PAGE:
Posted: Sun 4th Dec 2022

Conwy facing £40m funding shortfall

North Wales news and information
This article is old - Published: Sunday, Dec 4th, 2022

Conwy Council is facing a projected shortfall of more than £30 million in its budget for next year (2023/24) because  of spiralling inflation and a volatile economic climate. At a cabinet meeting this week, Cllr Mike Priestley, who holds the portfolio for finance, warned councillors of the dire predicament the authority is potentially.
Whilst the figures are only estimates, Cllr Priestley admitted the worrying forecast could get even worse. The projected £30.5m black hole was expected to be £18.5m just weeks ago.
The gloomy predictions were made during the meeting at Bodlondeb when discussing the revenue budget for 2022/23. During the same meeting, councillors heard how the council is already looking at where cuts to capital projects could be made.
Capital projects are usually one-time project costs for which the council has pledged funds. Cllr Mike Priestley said: “The report indicates that we are facing significant pressures in the current financial year of just over £9.5m.
“It may change. These are projections, and they could go up, which is our fear, and they could go down, which is our hope. We all know why we are facing these increases. Basically, we have had inflationary pressures, which hit a 41-year high last week, coming in at 11.1%, also the increase in demands, demands for looked-after children, out of county in particular, homelessness, the rising costs of fuel – the cost of fuel for snow gritters, in particular, is putting real pressure on the (council’s roads) budget – and, as we face at home, energy costs.”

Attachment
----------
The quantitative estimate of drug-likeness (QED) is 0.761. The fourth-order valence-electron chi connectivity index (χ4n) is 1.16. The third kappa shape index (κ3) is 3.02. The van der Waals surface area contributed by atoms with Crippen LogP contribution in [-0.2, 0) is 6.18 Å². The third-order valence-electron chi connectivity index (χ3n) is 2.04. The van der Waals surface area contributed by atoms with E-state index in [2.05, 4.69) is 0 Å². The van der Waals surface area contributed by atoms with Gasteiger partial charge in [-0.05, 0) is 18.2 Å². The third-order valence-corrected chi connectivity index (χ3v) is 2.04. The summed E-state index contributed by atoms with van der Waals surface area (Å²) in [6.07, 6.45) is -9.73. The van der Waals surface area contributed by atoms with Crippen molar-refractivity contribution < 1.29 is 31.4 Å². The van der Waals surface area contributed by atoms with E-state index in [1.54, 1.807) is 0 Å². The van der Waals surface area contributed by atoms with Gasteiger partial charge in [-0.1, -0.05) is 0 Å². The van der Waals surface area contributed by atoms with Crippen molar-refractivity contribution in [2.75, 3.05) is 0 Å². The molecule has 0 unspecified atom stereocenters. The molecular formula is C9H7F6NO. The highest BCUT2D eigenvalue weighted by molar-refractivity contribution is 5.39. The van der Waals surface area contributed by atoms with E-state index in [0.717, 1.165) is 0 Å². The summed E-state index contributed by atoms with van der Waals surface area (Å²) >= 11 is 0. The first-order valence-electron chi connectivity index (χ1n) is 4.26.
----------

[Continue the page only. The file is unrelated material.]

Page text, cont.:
He added: “It is worth noting that none of these pressures are within Conwy’s control and are, quite frankly, highly volatile at this present time, even more so for 2023/24. The potential shortfall for the following year’s budget, I’ll say the figure; it is £30.5m.
“Again that could go up, or it could go down. I’m hoping that the work we are doing at the moment looking at the pressures this year will also help to assist the following year.”
The cabinet also discussed the council’s revised capital programme for the remainder of the financial year.
Leader Cllr Charlie McCoubrey said the council was working with Welsh Government to deliver more core funding, which has more flexibility in how it can be spent, as opposed to grants, which offer less freedom. We are bringing some stuff back that we haven’t started, to look at if it is as important as something else,” he said.
“Clearly when you get external funding, that is a real big factor, but it shouldn’t be the only deciding factor. We know grant funding can be a bit frustrating sometimes. You are doing things you wouldn’t prioritise. Welsh Government have said they will look at that and try to give us more core funding, rather than grants.
“I really expect cabinet members to be heavily involved with their officers and looking at whether things are affordable or we can deliver them for less.”
What do you think of the budget shortfall? Leave your thoughts in the comments section below.
Cllr Paul Luckock asked if local members would be involved in making the cuts to projects and how they would find out where cuts were made.
Cllr Mike Priestley said each capital project would be given a score. “We would have a capital programme group,” he said.
“Not just cabinet, all members, and we would score the projects and weigh them accordingly. What we are doing now is looking at some projects that have already been agreed and perhaps rescoring them, to see if they are still a priority.” ‌​‌‌​​​‌‍‌​‌​‌​​​

By Richard Evans – Local Democracy Reporter ‌​‌‌​​​‌‍‌​‌​‌​​​

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